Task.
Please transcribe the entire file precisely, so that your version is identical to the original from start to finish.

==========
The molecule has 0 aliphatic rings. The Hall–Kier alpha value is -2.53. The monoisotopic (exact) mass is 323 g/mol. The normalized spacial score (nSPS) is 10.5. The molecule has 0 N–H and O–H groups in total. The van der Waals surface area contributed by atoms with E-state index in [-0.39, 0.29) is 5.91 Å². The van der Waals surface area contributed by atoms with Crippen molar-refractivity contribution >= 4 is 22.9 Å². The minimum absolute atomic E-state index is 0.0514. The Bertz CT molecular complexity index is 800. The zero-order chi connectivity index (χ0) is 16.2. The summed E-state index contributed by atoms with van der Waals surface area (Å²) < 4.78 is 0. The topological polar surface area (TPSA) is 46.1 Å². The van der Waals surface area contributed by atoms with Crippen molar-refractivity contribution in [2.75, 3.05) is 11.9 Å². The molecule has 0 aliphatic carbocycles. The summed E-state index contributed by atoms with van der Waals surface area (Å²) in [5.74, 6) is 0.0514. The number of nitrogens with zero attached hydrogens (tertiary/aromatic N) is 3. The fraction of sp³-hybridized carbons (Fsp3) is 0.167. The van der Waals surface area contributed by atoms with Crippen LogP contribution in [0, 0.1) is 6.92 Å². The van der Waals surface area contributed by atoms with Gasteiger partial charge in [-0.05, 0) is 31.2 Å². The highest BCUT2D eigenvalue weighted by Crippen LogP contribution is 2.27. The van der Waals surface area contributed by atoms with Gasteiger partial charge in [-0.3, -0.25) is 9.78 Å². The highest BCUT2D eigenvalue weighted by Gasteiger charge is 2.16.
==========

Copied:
The molecule has 0 aliphatic rings. The Hall–Kier alpha value is -2.53. The monoisotopic (exact) mass is 323 g/mol. The normalized spacial score (nSPS) is 10.5. The molecule has 0 N–H and O–H groups in total. The van der Waals surface area contributed by atoms with E-state index in [-0.39, 0.29) is 5.91 Å². The van der Waals surface area contributed by atoms with Crippen molar-refractivity contribution >= 4 is 22.9 Å². The minimum absolute atomic E-state index is 0.0514. The Bertz CT molecular complexity index is 800. The zero-order chi connectivity index (χ0) is 16.2. The summed E-state index contributed by atoms with van der Waals surface area (Å²) < 4.78 is 0. The topological polar surface area (TPSA) is 46.1 Å². The van der Waals surface area contributed by atoms with Crippen molar-refractivity contribution in [2.75, 3.05) is 11.9 Å². The molecule has 0 aliphatic carbocycles. The summed E-state index contributed by atoms with van der Waals surface area (Å²) in [5.74, 6) is 0.0514. The number of nitrogens with zero attached hydrogens (tertiary/aromatic N) is 3. The fraction of sp³-hybridized carbons (Fsp3) is 0.167. The van der Waals surface area contributed by atoms with Crippen LogP contribution in [0, 0.1) is 6.92 Å². The van der Waals surface area contributed by atoms with Gasteiger partial charge in [-0.05, 0) is 31.2 Å². The highest BCUT2D eigenvalue weighted by Crippen LogP contribution is 2.27. The van der Waals surface area contributed by atoms with Gasteiger partial charge in [-0.3, -0.25) is 9.78 Å². The highest BCUT2D eigenvalue weighted by Gasteiger charge is 2.16.